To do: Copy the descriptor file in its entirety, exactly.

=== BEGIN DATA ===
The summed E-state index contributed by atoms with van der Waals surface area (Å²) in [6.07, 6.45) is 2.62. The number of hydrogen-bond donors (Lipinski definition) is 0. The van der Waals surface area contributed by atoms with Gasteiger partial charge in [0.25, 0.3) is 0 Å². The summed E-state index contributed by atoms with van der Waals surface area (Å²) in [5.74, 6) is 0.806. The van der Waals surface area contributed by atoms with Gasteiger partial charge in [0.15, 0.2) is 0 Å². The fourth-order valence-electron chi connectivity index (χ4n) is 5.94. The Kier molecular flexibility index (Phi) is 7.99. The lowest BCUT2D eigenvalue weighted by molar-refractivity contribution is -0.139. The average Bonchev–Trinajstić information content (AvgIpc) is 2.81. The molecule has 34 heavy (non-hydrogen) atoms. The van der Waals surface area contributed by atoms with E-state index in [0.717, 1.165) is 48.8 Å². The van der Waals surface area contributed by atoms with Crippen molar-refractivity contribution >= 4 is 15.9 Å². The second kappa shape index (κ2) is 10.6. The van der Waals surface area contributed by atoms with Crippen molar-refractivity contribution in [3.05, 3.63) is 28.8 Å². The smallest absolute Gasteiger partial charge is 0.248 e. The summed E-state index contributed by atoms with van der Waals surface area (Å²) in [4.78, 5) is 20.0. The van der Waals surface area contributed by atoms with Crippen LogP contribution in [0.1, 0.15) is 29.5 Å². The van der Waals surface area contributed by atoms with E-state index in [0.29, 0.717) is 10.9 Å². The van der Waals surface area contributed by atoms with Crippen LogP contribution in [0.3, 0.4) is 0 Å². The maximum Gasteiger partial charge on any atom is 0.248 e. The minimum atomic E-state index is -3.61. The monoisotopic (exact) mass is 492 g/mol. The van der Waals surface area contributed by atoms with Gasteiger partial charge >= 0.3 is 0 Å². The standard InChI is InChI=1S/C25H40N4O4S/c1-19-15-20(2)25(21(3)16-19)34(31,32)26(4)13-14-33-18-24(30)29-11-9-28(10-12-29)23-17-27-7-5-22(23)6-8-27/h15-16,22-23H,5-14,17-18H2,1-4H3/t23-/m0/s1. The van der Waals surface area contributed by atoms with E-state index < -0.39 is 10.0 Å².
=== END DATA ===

The summed E-state index contributed by atoms with van der Waals surface area (Å²) in [6.07, 6.45) is 2.62. The number of hydrogen-bond donors (Lipinski definition) is 0. The van der Waals surface area contributed by atoms with Gasteiger partial charge in [0.25, 0.3) is 0 Å². The summed E-state index contributed by atoms with van der Waals surface area (Å²) in [5.74, 6) is 0.806. The van der Waals surface area contributed by atoms with Gasteiger partial charge in [0.15, 0.2) is 0 Å². The fourth-order valence-electron chi connectivity index (χ4n) is 5.94. The Kier molecular flexibility index (Phi) is 7.99. The lowest BCUT2D eigenvalue weighted by molar-refractivity contribution is -0.139. The average Bonchev–Trinajstić information content (AvgIpc) is 2.81. The molecule has 34 heavy (non-hydrogen) atoms. The van der Waals surface area contributed by atoms with E-state index in [0.717, 1.165) is 48.8 Å². The van der Waals surface area contributed by atoms with Crippen molar-refractivity contribution >= 4 is 15.9 Å². The second kappa shape index (κ2) is 10.6. The van der Waals surface area contributed by atoms with Crippen molar-refractivity contribution in [3.05, 3.63) is 28.8 Å². The smallest absolute Gasteiger partial charge is 0.248 e. The summed E-state index contributed by atoms with van der Waals surface area (Å²) in [4.78, 5) is 20.0. The van der Waals surface area contributed by atoms with Crippen LogP contribution in [0.1, 0.15) is 29.5 Å². The van der Waals surface area contributed by atoms with E-state index in [0.29, 0.717) is 10.9 Å². The van der Waals surface area contributed by atoms with Crippen LogP contribution in [0.3, 0.4) is 0 Å². The maximum Gasteiger partial charge on any atom is 0.248 e. The minimum atomic E-state index is -3.61. The monoisotopic (exact) mass is 492 g/mol. The van der Waals surface area contributed by atoms with Gasteiger partial charge >= 0.3 is 0 Å². The standard InChI is InChI=1S/C25H40N4O4S/c1-19-15-20(2)25(21(3)16-19)34(31,32)26(4)13-14-33-18-24(30)29-11-9-28(10-12-29)23-17-27-7-5-22(23)6-8-27/h15-16,22-23H,5-14,17-18H2,1-4H3/t23-/m0/s1. The van der Waals surface area contributed by atoms with E-state index < -0.39 is 10.0 Å².